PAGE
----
In the occasion of Summorum Pontificum's 10th anniversary we are offering a translation of a parish priest's words describing for the first time the big picture of the current situation of the Traditional Latin Mass (TLM) in Argentina. We aim to offer English-readers from all over the world the possibility of learning in some detail the general state of things regarding Tradition in the Pope's country of origin.
Last month was the 10th anniversary of Benedict XVI’s Summorum Pontificum. How would you describe the present situation of the TLM in Argentina?
Reality shows that in Argentina the case of the Tridentine Mass is the same for everyone willing to celebrate it. Europe is another thing; but here it is impossible to start celebrating Mass if the ecclesiastical head or parish priest doesn't want it. The outlook is extremely bleak.
People seeking Tradition often say that Argentine priests and Bishops should be braver and risk themselves to provide TLM…
'Bravery' isn't enough. The only option left is to follow the example of the priest living in [the Italian movie character] Don Gabino's loft –a choice that if I am permitted to say, I'll be making in the short or long run. Or immigrate to a little spot in Europe where the bishop has at least a quarter of a sane personality. And notice that I am not asking for a bishop with faith. But at least with a minimum of human complexion in accordance with nature.
What is the Argentine Bishops' general attitude?
Argentina is scorched earth. There is no turning back. Bishops are walking pathologies.
This is an issue I speak with my priest colleagues: it is not worthy to continue betting on a priesthood disengaged from the founding pivot hole. It is impossible to set a liturgical pastorale (or whatever you want to call it) with s-i-c-k bishops and parish priests.
Anything else is wishful thinking, said with the greatest of respect. And with the deepest sorrow.
The subject is wide and it has its edges. "Me and my circumstances" as Ortega y Gasset put it. It is a pity that over here circumstances are the rule. If not, name me a sole bishop that might be an exception from my shallow analisys. ONE ALONE. Name me one, or at least name me a sole parish priest with an "open mind" capable of brooking (I don't even say 'approving') a vicar willing to do things right. Because I inform you that the ones that usually celebrate TLM are vicars. Maybe a parish priest here and there too, surely. And they are magnificent.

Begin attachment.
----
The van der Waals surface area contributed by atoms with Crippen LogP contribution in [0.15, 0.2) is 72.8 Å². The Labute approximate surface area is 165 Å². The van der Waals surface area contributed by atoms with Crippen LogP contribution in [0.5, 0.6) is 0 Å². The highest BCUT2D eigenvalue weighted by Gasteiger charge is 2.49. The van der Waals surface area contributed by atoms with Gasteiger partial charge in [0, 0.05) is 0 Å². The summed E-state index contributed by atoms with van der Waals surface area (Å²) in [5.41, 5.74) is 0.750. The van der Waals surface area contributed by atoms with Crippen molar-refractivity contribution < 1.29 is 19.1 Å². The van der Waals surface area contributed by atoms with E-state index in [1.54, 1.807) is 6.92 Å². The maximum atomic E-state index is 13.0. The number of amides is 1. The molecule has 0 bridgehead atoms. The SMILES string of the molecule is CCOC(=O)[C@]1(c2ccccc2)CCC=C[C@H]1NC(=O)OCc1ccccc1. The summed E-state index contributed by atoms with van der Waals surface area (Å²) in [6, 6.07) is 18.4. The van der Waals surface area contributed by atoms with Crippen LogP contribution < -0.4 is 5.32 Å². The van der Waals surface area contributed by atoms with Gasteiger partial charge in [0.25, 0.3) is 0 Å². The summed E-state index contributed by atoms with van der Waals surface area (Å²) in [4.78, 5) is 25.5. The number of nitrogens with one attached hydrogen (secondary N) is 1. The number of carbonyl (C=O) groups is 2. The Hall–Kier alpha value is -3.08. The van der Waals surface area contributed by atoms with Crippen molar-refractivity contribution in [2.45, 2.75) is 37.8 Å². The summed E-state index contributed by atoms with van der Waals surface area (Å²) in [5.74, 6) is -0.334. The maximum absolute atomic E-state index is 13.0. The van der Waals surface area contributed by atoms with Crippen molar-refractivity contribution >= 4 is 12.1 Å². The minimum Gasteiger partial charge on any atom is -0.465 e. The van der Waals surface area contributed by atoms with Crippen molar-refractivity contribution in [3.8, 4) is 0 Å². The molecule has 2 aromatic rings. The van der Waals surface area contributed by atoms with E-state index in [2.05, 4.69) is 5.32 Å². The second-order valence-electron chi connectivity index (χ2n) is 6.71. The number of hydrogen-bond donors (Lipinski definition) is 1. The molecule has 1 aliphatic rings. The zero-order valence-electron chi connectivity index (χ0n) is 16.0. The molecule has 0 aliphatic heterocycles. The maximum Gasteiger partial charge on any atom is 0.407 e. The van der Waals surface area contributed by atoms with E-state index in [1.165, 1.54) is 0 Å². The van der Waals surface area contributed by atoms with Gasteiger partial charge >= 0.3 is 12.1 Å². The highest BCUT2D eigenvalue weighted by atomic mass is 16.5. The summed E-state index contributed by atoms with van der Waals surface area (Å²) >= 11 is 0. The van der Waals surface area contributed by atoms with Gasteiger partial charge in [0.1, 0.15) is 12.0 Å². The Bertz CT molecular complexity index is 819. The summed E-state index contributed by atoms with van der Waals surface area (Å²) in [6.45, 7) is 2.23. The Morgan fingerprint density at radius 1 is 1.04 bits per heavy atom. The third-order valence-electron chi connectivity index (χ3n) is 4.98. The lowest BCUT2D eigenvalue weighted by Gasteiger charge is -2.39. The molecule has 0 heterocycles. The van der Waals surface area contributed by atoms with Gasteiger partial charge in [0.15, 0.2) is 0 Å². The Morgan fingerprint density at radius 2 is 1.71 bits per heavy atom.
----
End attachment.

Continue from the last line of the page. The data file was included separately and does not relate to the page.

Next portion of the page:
But as I see it, the lack is outright.
What are the possible consequences of starting to celebrate TLM in a regular diocese in Argentina? Might that bring a suspension ultimately?
I don’t think that celebrating ad Orientem or directly TLM might bring a suspension per se. Of course, that depends on several factors: which parish, which diocese, etc. In Argentina the Bishops and many parish priests don’t want a traditional ‘regrowth’. Some specifically out of fear of [Pope] Francis. Thus, I am not saying that a priest will be automatically suspended for celebrating ad Orientem, but he will end up like that sooner or later for the following reason: When the priest be removed, what is going to be done with the faithful that requested the ad Orientem or even the EF? Are they to be abandoned to the previous situation or will they continue to be assisted? There will be a conflict there and the bishop will profit from this confusing situation.
It has already happened with a well-known priest.
What is your experience with Traditionalist faithful seeking a “Summorum Pontificum Mass”?
On the other side, the faithful have the particularity of being ‘particular traditionalists’. In the sense that they all want ‘something’ different from what is offered. Older or modern rubrics, more Latin or less Latin, the prohibition for women to attend with no trousers (or not), that the mantilla be mandatory or not, etc. And they want all of this said from the pulpit. This brings conflicts too.
Can you mention an example of this particular situation?
When the Military Bishop [of the Ordinariate] celebrated Mass in the EF in a church of Buenos Aires, these issues emerged even when only a few celebrations took place. The diocesan Bishops isolated him entirely, and even though he had received ‘congratulations’ from the Holy See, he was urged by his own clergy and the rest of the bishops to desist, which he did. And that was in the peaceful times of Benedict XVI.
What is the general position of conservative priests in Argentina regarding the TLM?
Even the most conservatives don’t understand the importance of celebrating facing the East (or the altar) and much less according to what is known today as the extraordinary form. Bishops fear this traditional regrowth and won’t approve TLM—in theory they consider it licit, but in practice they repress these celebrations.
A final word about regular faithful and their approach towards the TLM?
The faithful are the ones that resist these celebrations the most and are the ones who carry complaints to the bishopric. And then the Bishop uses them for the removal.
Is there any possibility of a positive change in the current sterile situation?
That’s it, my friend. That’s how things are. Maybe they will change, I don’t know. With this Pope I certainly doubt it.
This is a fictional interview which gathered real comments from a parish priest in Argentina.